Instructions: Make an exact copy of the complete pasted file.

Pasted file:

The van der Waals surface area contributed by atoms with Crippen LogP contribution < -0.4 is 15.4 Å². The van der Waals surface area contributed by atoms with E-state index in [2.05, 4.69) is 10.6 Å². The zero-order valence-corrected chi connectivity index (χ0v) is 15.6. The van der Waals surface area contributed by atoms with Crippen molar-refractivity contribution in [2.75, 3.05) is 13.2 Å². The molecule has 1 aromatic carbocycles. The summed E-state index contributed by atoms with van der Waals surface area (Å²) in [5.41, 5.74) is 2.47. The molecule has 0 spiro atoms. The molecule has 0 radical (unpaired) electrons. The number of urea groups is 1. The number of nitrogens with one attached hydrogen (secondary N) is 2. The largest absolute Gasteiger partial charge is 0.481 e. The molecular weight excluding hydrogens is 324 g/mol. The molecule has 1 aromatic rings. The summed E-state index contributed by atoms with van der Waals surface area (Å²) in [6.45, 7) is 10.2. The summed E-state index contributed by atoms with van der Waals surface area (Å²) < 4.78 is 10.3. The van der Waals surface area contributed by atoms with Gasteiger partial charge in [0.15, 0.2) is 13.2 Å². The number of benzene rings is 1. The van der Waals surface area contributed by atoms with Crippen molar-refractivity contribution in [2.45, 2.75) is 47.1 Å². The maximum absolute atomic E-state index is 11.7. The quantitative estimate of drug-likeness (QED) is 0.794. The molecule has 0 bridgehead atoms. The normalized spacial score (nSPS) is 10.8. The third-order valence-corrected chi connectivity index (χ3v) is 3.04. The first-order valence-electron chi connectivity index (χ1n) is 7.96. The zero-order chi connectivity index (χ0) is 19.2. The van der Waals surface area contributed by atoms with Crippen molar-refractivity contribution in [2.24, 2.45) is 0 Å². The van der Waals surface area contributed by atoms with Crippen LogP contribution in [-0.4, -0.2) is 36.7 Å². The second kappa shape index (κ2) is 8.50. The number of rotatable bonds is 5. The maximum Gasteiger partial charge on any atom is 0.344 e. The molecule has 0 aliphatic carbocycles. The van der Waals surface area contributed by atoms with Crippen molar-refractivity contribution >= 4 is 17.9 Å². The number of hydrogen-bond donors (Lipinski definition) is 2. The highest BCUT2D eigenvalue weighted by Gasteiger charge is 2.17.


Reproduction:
The van der Waals surface area contributed by atoms with Crippen LogP contribution < -0.4 is 15.4 Å². The van der Waals surface area contributed by atoms with E-state index in [2.05, 4.69) is 10.6 Å². The zero-order valence-corrected chi connectivity index (χ0v) is 15.6. The van der Waals surface area contributed by atoms with Crippen molar-refractivity contribution in [2.75, 3.05) is 13.2 Å². The molecule has 1 aromatic carbocycles. The summed E-state index contributed by atoms with van der Waals surface area (Å²) in [5.41, 5.74) is 2.47. The molecule has 0 spiro atoms. The molecule has 0 radical (unpaired) electrons. The number of urea groups is 1. The number of nitrogens with one attached hydrogen (secondary N) is 2. The largest absolute Gasteiger partial charge is 0.481 e. The molecular weight excluding hydrogens is 324 g/mol. The molecule has 1 aromatic rings. The summed E-state index contributed by atoms with van der Waals surface area (Å²) in [6.45, 7) is 10.2. The summed E-state index contributed by atoms with van der Waals surface area (Å²) < 4.78 is 10.3. The van der Waals surface area contributed by atoms with Gasteiger partial charge in [0.15, 0.2) is 13.2 Å². The number of benzene rings is 1. The van der Waals surface area contributed by atoms with Crippen molar-refractivity contribution in [2.45, 2.75) is 47.1 Å². The maximum absolute atomic E-state index is 11.7. The quantitative estimate of drug-likeness (QED) is 0.794. The molecule has 0 bridgehead atoms. The normalized spacial score (nSPS) is 10.8. The third-order valence-corrected chi connectivity index (χ3v) is 3.04. The first-order valence-electron chi connectivity index (χ1n) is 7.96. The zero-order chi connectivity index (χ0) is 19.2. The van der Waals surface area contributed by atoms with Crippen molar-refractivity contribution in [2.24, 2.45) is 0 Å². The van der Waals surface area contributed by atoms with Crippen LogP contribution in [-0.4, -0.2) is 36.7 Å². The second kappa shape index (κ2) is 8.50. The number of rotatable bonds is 5. The maximum Gasteiger partial charge on any atom is 0.344 e. The molecule has 0 aliphatic carbocycles. The van der Waals surface area contributed by atoms with Crippen molar-refractivity contribution >= 4 is 17.9 Å². The number of hydrogen-bond donors (Lipinski definition) is 2. The highest BCUT2D eigenvalue weighted by Gasteiger charge is 2.17.